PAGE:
• Governance - administration, authority, bureaucracy, command, control, direction, domination, dominion, empire, execution, executive, guidance, influence, jurisdiction, law, ministry, patronage, political practice, politics, polity, power, powers-that-be, predominanc
  • Management - administration, care, charge, command, conduct, control, direction, governance , government, guidance, handling, intendance, manipulation, operation, oversight, rule, superintendence, superintendency, supervision
  • Regulation - adjustment, administration, arrangement, classification, codification, control, coordination, direction, governance , governing, government, guidance, handling, management, moderation, modulation, reconciliation, regimentation, reorganization, settlement, standardization, superintendence, supervision, systematization, tuning

Let's separate the potentially bad synonyms:

  • administration
  • authority
  • bureaucracy
  • command
  • control
  • domination
  • dominion
  • empire
  • power
  • politics
  • control
  • government
  • manipulation
  • oversight
  • standardization

And the good synonyms:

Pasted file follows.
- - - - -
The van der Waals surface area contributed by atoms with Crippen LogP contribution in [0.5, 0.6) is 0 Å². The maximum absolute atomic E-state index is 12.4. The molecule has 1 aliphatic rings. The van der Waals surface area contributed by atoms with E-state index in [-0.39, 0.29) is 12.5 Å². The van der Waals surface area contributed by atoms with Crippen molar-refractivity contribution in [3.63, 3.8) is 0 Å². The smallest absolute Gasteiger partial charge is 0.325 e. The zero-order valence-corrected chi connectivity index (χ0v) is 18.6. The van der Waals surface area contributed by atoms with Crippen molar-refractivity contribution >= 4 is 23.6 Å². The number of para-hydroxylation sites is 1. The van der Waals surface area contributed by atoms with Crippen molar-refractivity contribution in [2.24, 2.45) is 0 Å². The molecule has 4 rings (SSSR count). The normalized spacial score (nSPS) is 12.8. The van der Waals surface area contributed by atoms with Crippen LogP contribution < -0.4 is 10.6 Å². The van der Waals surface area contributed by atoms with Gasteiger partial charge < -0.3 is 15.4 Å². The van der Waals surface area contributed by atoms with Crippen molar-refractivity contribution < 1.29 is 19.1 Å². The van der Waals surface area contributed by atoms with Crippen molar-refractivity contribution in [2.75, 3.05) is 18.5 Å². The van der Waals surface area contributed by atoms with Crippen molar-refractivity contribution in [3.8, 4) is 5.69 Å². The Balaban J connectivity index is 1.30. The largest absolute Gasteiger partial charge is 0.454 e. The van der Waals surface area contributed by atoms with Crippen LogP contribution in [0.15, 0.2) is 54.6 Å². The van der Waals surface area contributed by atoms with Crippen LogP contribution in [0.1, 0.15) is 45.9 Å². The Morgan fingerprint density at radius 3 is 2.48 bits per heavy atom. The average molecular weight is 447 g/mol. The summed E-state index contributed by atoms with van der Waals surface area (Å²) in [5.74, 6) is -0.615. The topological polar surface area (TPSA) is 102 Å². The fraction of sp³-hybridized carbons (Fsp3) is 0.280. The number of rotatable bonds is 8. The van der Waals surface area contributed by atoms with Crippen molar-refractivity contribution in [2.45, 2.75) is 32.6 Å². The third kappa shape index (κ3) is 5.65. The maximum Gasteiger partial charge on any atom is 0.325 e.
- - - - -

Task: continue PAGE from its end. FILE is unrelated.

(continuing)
• direction
  • execution
  • guidance
  • influence
  • care
  • operation
  • arrangement
  • coordination
  • standardization
  • tuning
  • modulation
  • power

I feel both power and standardization could be both good or evil, so I put in both categories.  But overall you can begin to understand how governance is viewed in negative light in the API approach.  People see it more about power and control, rather than the healthy aspects introduced API innovation.  

In my opinion, this word reflects on why API works in more scenarios than strict SOA.  Too much control can stifle innovation, and if you are controlling for all the wrong reasons, it can be even worse.  APIs require a certain amount of oxygen to grow and evolve before it can achieve a level of innovation, which is an aspect some business leaders have trouble grasping. 

Irakli and I both agreed that we need a new word, something that reflects the bottom up of API, not the top down control of SOA.  Any ideas for a word that can keep be applied in a healthy way, but can institute many of the positive aspects of governance, without the potential innovation killing power and control?

from API Evangelist

Tuesday, February 26, 2013

75 Features From Across 31 BaaS Providers

I’m currently tracking on 31 backend as a service providers, in an effort to better understand how this new breed of platforms are helping developers build web and mobile apps. After looking at all the BaaS providers, there are 13 clear leaders:

Then there are another 18 other players, trying to play catch up in a space that is working hard to define itself in 2013:

My goal is to better understand what features are offered across these 31 BaaS providers. To accomplish this, I spent no more than an hour per provider looking through their sites and playing with their products to get at least a basic understanding of their offerings.